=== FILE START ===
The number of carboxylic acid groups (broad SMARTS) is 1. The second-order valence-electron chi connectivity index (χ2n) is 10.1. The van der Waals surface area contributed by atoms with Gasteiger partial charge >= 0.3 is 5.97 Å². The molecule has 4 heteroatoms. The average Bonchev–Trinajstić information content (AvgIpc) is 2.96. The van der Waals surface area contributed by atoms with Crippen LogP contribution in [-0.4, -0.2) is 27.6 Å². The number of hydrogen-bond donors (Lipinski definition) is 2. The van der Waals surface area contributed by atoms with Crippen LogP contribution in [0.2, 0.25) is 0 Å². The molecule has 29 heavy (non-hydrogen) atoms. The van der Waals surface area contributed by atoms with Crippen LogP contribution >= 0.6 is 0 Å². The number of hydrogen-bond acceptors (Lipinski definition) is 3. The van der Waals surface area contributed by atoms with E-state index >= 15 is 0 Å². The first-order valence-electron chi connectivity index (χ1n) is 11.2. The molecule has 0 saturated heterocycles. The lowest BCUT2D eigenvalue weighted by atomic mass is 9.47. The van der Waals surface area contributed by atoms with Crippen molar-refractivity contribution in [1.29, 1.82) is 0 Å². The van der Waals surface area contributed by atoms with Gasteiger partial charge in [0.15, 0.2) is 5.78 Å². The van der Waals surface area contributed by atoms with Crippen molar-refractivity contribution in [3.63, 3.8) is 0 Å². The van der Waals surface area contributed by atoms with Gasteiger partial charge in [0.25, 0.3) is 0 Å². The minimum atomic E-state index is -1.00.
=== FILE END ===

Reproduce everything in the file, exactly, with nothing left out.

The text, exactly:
The number of carboxylic acid groups (broad SMARTS) is 1. The second-order valence-electron chi connectivity index (χ2n) is 10.1. The van der Waals surface area contributed by atoms with Gasteiger partial charge >= 0.3 is 5.97 Å². The molecule has 4 heteroatoms. The average Bonchev–Trinajstić information content (AvgIpc) is 2.96. The van der Waals surface area contributed by atoms with Crippen LogP contribution in [-0.4, -0.2) is 27.6 Å². The number of hydrogen-bond donors (Lipinski definition) is 2. The van der Waals surface area contributed by atoms with Crippen LogP contribution in [0.2, 0.25) is 0 Å². The molecule has 29 heavy (non-hydrogen) atoms. The van der Waals surface area contributed by atoms with Crippen LogP contribution >= 0.6 is 0 Å². The number of hydrogen-bond acceptors (Lipinski definition) is 3. The van der Waals surface area contributed by atoms with E-state index >= 15 is 0 Å². The first-order valence-electron chi connectivity index (χ1n) is 11.2. The molecule has 0 saturated heterocycles. The lowest BCUT2D eigenvalue weighted by atomic mass is 9.47. The van der Waals surface area contributed by atoms with Crippen molar-refractivity contribution in [1.29, 1.82) is 0 Å². The van der Waals surface area contributed by atoms with Gasteiger partial charge in [0.15, 0.2) is 5.78 Å². The van der Waals surface area contributed by atoms with Crippen molar-refractivity contribution in [3.63, 3.8) is 0 Å². The van der Waals surface area contributed by atoms with Gasteiger partial charge in [0.25, 0.3) is 0 Å². The minimum atomic E-state index is -1.00.